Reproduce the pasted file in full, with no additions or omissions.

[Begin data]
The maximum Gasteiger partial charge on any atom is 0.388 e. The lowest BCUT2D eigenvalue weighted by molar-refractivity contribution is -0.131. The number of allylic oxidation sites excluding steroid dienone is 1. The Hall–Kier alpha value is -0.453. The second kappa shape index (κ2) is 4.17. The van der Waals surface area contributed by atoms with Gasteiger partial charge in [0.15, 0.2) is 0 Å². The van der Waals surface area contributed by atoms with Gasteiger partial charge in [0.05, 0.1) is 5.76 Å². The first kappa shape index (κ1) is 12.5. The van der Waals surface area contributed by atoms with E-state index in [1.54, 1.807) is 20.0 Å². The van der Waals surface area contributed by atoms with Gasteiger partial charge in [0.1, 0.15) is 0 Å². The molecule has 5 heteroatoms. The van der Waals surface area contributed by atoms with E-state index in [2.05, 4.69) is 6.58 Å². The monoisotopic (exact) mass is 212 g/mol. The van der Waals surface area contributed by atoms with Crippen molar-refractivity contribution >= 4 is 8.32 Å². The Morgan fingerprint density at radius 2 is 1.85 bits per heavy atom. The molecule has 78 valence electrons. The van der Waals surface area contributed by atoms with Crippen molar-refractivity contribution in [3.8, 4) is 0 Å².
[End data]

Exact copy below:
The maximum Gasteiger partial charge on any atom is 0.388 e. The lowest BCUT2D eigenvalue weighted by molar-refractivity contribution is -0.131. The number of allylic oxidation sites excluding steroid dienone is 1. The Hall–Kier alpha value is -0.453. The second kappa shape index (κ2) is 4.17. The van der Waals surface area contributed by atoms with Gasteiger partial charge in [0.15, 0.2) is 0 Å². The van der Waals surface area contributed by atoms with Gasteiger partial charge in [0.05, 0.1) is 5.76 Å². The first kappa shape index (κ1) is 12.5. The van der Waals surface area contributed by atoms with E-state index in [1.54, 1.807) is 20.0 Å². The van der Waals surface area contributed by atoms with Gasteiger partial charge in [0.1, 0.15) is 0 Å². The molecule has 5 heteroatoms. The van der Waals surface area contributed by atoms with E-state index in [2.05, 4.69) is 6.58 Å². The monoisotopic (exact) mass is 212 g/mol. The van der Waals surface area contributed by atoms with Crippen molar-refractivity contribution >= 4 is 8.32 Å². The Morgan fingerprint density at radius 2 is 1.85 bits per heavy atom. The molecule has 78 valence electrons. The van der Waals surface area contributed by atoms with Crippen molar-refractivity contribution in [3.8, 4) is 0 Å².